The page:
Malls have long been a staple in Fast-Fix Jewelry and Watch Repairs’ business model.
The company first made its mark in Ross Park Mall in Pittsburgh about 30 years ago.
If you ask Gerry Weber, the company’s CEO, they want to go back to their roots in State College. They just hope they find the right person to open shop in the mall.
“We think it’s a great mall, and we do best in malls,” Weber said. “It’s a destination. We do watches, cellphones and jewelry and a lot of other services like engraving and re-purposing jewelry. Most shops when they drop it off it’s going to take a while. When people come to us, it is done while people wait and maybe shop in another store or two. If it’s complicated or need parts, you might have to wait until a day or two later.”
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The international company, which has about 160 stores, is looking for someone who “wants to be in business for themselves but not by themselves.”
The company looks for entrepreneurs with at least $250,000 net worth.
It could take the right person 120 to 150 days to open a store after showing interest. The shops are sometimes run at kiosks or in storefronts up to 1,000 square feet.
Whistle while you work
Sheetz was named one of the 2016 Fortune 100 Best Companies to Work For, according to global research and consulting firm Great Place to Work and Fortune Magazine.
This list, now in its 19th year, placed Sheetz at No. 97.
Applicant companies opt to participate in the selection process, which includes an employee survey and a questionnaire about programs and practices. Great Place to Work evaluates each application based on five dimensions: credibility, respect, fairness, pride and camaraderie.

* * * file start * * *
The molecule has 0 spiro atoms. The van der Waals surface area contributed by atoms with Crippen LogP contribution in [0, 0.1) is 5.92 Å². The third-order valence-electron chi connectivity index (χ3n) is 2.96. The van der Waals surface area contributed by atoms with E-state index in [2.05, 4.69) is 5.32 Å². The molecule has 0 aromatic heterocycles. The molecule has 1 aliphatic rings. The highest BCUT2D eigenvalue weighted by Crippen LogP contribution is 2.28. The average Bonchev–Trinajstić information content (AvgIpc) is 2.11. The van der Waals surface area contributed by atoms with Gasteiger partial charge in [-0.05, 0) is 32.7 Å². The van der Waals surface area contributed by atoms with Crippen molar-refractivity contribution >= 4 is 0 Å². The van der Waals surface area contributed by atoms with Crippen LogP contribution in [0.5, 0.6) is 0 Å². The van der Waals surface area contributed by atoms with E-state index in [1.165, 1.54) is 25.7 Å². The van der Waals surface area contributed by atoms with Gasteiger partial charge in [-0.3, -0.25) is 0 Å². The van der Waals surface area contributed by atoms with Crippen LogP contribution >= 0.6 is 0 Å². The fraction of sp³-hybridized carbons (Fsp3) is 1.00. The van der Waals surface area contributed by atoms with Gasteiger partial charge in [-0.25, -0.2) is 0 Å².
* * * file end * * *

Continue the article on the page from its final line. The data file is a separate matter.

“At Sheetz we have a commitment to investing in our people and we strive to achieve this by creating a great environment whether they work at the stores, the office, or in the distribution centers,” Sheetz CEO Joe Sheetz said.
The company has about 520 stores and expects to operate 600 in 2018.
Follow your prescriptions
A Geisinger study published in The American Journal of Managed Care claimed that instituting a zero prescription copay for its chronically ill employee population resulted in a positive cost saving and return on investment.
The company said the United States wastes more than $400 billion annually to treat medical complications that were avoidable if patients adhered to prescribed medications.
“Recent studies suggest that even low, out-of-pocket costs can be a significant source of patient non-adherence with drug therapies that effectively prevent exacerbations and thus, there’s an increase in the utilization of high-cost care,” Daniel D. Maeng, the lead author of the study, said.